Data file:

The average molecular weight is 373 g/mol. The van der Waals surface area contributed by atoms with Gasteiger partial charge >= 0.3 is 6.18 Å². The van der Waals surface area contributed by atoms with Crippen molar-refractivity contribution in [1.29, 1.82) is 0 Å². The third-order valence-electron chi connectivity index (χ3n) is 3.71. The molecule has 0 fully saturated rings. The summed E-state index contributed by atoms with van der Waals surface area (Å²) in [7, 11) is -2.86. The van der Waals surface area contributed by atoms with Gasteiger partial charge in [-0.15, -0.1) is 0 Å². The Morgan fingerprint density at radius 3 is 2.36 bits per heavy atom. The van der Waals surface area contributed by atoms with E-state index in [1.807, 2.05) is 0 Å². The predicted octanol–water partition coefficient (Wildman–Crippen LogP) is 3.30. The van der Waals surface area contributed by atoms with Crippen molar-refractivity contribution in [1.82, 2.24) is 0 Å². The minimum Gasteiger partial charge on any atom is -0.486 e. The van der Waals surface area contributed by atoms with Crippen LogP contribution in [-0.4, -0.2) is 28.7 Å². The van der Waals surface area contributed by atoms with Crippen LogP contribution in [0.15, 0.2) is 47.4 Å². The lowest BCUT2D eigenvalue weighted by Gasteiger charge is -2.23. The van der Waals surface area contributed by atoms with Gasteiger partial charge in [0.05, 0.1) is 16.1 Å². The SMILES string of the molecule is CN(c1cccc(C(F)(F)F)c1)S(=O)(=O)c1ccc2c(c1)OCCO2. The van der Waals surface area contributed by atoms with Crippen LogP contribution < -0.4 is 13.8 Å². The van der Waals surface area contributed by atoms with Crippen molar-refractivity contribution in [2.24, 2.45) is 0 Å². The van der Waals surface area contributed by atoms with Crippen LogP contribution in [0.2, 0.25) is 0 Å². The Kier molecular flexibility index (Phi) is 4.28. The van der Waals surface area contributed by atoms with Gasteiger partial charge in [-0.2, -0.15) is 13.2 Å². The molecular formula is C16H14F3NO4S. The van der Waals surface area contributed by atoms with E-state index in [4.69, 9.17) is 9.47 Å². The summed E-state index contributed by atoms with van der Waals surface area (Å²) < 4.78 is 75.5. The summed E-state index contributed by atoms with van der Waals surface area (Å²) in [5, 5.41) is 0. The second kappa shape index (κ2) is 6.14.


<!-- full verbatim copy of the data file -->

The average molecular weight is 373 g/mol. The van der Waals surface area contributed by atoms with Gasteiger partial charge >= 0.3 is 6.18 Å². The van der Waals surface area contributed by atoms with Crippen molar-refractivity contribution in [1.29, 1.82) is 0 Å². The third-order valence-electron chi connectivity index (χ3n) is 3.71. The molecule has 0 fully saturated rings. The summed E-state index contributed by atoms with van der Waals surface area (Å²) in [7, 11) is -2.86. The van der Waals surface area contributed by atoms with Gasteiger partial charge in [-0.15, -0.1) is 0 Å². The Morgan fingerprint density at radius 3 is 2.36 bits per heavy atom. The van der Waals surface area contributed by atoms with E-state index in [1.807, 2.05) is 0 Å². The predicted octanol–water partition coefficient (Wildman–Crippen LogP) is 3.30. The van der Waals surface area contributed by atoms with Crippen molar-refractivity contribution in [1.82, 2.24) is 0 Å². The minimum Gasteiger partial charge on any atom is -0.486 e. The van der Waals surface area contributed by atoms with Crippen LogP contribution in [-0.4, -0.2) is 28.7 Å². The van der Waals surface area contributed by atoms with Crippen LogP contribution in [0.15, 0.2) is 47.4 Å². The lowest BCUT2D eigenvalue weighted by Gasteiger charge is -2.23. The van der Waals surface area contributed by atoms with Gasteiger partial charge in [0.05, 0.1) is 16.1 Å². The SMILES string of the molecule is CN(c1cccc(C(F)(F)F)c1)S(=O)(=O)c1ccc2c(c1)OCCO2. The van der Waals surface area contributed by atoms with Crippen LogP contribution < -0.4 is 13.8 Å². The van der Waals surface area contributed by atoms with Crippen molar-refractivity contribution in [2.24, 2.45) is 0 Å². The van der Waals surface area contributed by atoms with Crippen LogP contribution in [0.2, 0.25) is 0 Å². The Kier molecular flexibility index (Phi) is 4.28. The van der Waals surface area contributed by atoms with Gasteiger partial charge in [-0.2, -0.15) is 13.2 Å². The molecular formula is C16H14F3NO4S. The van der Waals surface area contributed by atoms with E-state index in [4.69, 9.17) is 9.47 Å². The summed E-state index contributed by atoms with van der Waals surface area (Å²) < 4.78 is 75.5. The summed E-state index contributed by atoms with van der Waals surface area (Å²) in [5, 5.41) is 0. The second kappa shape index (κ2) is 6.14.